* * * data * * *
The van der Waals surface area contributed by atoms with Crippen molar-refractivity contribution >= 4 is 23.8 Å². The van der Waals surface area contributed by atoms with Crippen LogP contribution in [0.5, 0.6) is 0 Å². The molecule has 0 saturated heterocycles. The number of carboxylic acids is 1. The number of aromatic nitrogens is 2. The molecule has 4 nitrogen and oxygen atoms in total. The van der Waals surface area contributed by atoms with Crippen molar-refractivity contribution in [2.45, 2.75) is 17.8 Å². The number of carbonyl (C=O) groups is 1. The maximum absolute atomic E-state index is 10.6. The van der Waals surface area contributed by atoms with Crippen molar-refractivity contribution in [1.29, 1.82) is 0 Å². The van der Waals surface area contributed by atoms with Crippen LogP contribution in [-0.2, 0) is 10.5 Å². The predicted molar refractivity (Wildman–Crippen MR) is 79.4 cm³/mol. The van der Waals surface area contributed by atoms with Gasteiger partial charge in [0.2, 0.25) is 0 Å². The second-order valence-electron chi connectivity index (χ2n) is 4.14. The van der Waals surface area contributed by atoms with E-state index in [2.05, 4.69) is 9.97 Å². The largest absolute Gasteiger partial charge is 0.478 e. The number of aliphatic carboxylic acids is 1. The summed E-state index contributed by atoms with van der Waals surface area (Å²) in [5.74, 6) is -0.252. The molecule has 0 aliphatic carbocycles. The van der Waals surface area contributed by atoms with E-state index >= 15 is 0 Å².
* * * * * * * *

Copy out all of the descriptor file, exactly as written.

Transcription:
The van der Waals surface area contributed by atoms with Crippen molar-refractivity contribution >= 4 is 23.8 Å². The van der Waals surface area contributed by atoms with Crippen LogP contribution in [0.5, 0.6) is 0 Å². The molecule has 0 saturated heterocycles. The number of carboxylic acids is 1. The number of aromatic nitrogens is 2. The molecule has 4 nitrogen and oxygen atoms in total. The van der Waals surface area contributed by atoms with Crippen molar-refractivity contribution in [2.45, 2.75) is 17.8 Å². The number of carbonyl (C=O) groups is 1. The maximum absolute atomic E-state index is 10.6. The van der Waals surface area contributed by atoms with Crippen molar-refractivity contribution in [1.29, 1.82) is 0 Å². The van der Waals surface area contributed by atoms with Crippen LogP contribution in [-0.2, 0) is 10.5 Å². The predicted molar refractivity (Wildman–Crippen MR) is 79.4 cm³/mol. The van der Waals surface area contributed by atoms with Gasteiger partial charge in [0.2, 0.25) is 0 Å². The second-order valence-electron chi connectivity index (χ2n) is 4.14. The van der Waals surface area contributed by atoms with E-state index in [2.05, 4.69) is 9.97 Å². The largest absolute Gasteiger partial charge is 0.478 e. The number of aliphatic carboxylic acids is 1. The summed E-state index contributed by atoms with van der Waals surface area (Å²) in [5.74, 6) is -0.252. The molecule has 0 aliphatic carbocycles. The van der Waals surface area contributed by atoms with E-state index >= 15 is 0 Å².